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The Coinbase Non-Ad Ad


There were a lot of spectacular moments during Superbowl LVI. The football game was decided in the last few minutes of the 4th quarter. The performances before the game were stellar. The halftime show was one of the best in Superbowl history (right up there with Prince and the Marching 100, Michael Jackson and Beyonce!)!!


The Klickrr team is full of marketing enthusiasts (read - marketing nerds!) and therefore we mostly watch for the Superbowl advertisements! Our team's favorite Super Bowl ad was the Coinbase 60 second floating QR co


de. It was actually not really a commercial at all in the traditional sense. There was no set up introducing a problem. The brand didn't solve the problem. There was no information. There was no celebrity. No glitz, no glam. No singing or dancing or anything. It was simply a floating QR code that stayed on the screen for 60 seconds.


In 2022, folks are asking for interaction alongside of media. This looks like social media likes or influencers DMing their fans or brands inviting audiences to co-create. Even QR codes/links for menus during the height of COVID engaged restaurant goers in ways that differed from static menus. Audiences are increasingly expecting to engage with media.


So back to Coinbase...there were several different cryptocurrency trading platforms that advertised their services during the Super bowl last night. But only one of them used creative that was more clever than actually creative.


Coinbase's floating QR code targeted people who had existing knowledge of this QR code medium. If left behind viewers who weren't sure what to do with a QR code. It left behind others that might know how to engage a QR code, but didn't care to engage without being told what was on the other side. But it capture the curious tech savvy viewers who were eager to scan the code and go on a mysterious journey.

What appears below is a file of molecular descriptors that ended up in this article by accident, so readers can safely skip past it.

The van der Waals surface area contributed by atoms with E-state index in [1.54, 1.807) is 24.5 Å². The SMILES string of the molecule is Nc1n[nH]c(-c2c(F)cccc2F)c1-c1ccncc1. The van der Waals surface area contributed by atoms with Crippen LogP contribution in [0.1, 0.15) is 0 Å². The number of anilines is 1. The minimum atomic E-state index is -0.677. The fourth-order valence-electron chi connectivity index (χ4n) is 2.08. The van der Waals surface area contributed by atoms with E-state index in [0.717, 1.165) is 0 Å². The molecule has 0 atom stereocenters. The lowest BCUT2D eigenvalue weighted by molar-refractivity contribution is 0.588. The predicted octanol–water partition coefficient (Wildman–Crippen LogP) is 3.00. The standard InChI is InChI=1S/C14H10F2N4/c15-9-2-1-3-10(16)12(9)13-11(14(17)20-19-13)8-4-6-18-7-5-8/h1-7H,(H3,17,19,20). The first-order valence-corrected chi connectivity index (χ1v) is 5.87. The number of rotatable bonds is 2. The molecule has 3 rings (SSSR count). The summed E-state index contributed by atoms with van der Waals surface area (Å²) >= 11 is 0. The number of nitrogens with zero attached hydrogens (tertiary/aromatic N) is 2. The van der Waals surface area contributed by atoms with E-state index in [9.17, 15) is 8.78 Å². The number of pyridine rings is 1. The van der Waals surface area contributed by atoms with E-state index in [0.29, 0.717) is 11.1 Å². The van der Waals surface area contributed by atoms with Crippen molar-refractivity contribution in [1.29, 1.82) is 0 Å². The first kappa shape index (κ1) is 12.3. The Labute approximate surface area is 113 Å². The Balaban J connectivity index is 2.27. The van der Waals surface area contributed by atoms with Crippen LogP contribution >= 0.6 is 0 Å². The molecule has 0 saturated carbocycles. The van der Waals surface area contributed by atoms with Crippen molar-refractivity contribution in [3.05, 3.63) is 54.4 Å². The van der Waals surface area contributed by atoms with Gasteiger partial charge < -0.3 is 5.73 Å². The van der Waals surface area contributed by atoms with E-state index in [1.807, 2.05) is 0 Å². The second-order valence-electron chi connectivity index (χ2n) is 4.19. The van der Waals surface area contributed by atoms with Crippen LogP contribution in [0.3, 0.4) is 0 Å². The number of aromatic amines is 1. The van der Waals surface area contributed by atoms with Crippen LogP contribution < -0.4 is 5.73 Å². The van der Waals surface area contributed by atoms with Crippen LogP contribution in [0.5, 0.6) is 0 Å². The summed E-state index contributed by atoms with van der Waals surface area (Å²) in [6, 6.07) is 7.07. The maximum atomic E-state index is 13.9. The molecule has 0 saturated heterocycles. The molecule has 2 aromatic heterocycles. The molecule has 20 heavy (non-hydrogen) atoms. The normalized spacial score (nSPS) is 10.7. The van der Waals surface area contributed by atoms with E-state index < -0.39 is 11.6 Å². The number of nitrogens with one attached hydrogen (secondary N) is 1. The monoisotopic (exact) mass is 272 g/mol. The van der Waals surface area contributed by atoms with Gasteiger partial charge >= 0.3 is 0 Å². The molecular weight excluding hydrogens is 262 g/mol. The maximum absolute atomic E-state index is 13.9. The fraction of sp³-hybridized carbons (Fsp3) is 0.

Coinbase was seemingly intentional about engaging the curious tech savvy viewers. What does this mean for the future of marketing creative and media buys? Well in this scenario, Coinbase was the first ad in it's category which was a strategic media buy. However, it didn't message the category or even the brand. What it did was pull tech savvy, curious viewers in for further engagement. They created a ton of earned media with new outlets talking about the novelty of the ad buy. They no doubt started tons of conversations between individuals in living rooms across America about QR codes and indeed cryptocurrency and eventually about Coinbase as a platform to use to trade crypto.




Coinbase used TV in a unique way to start a conversation so powerful that it drove enough traffic to their site, their site actually crashed in the moments after the 60 sec ad aired. What does the success of this type of void-of-traditional-creative-but-super-engaging advertisement say about TV as a medium moving forward and it's ability to drive engagement? Will other brands change how TV is used? Or will brands continue to move to other platforms that enable better engagement?


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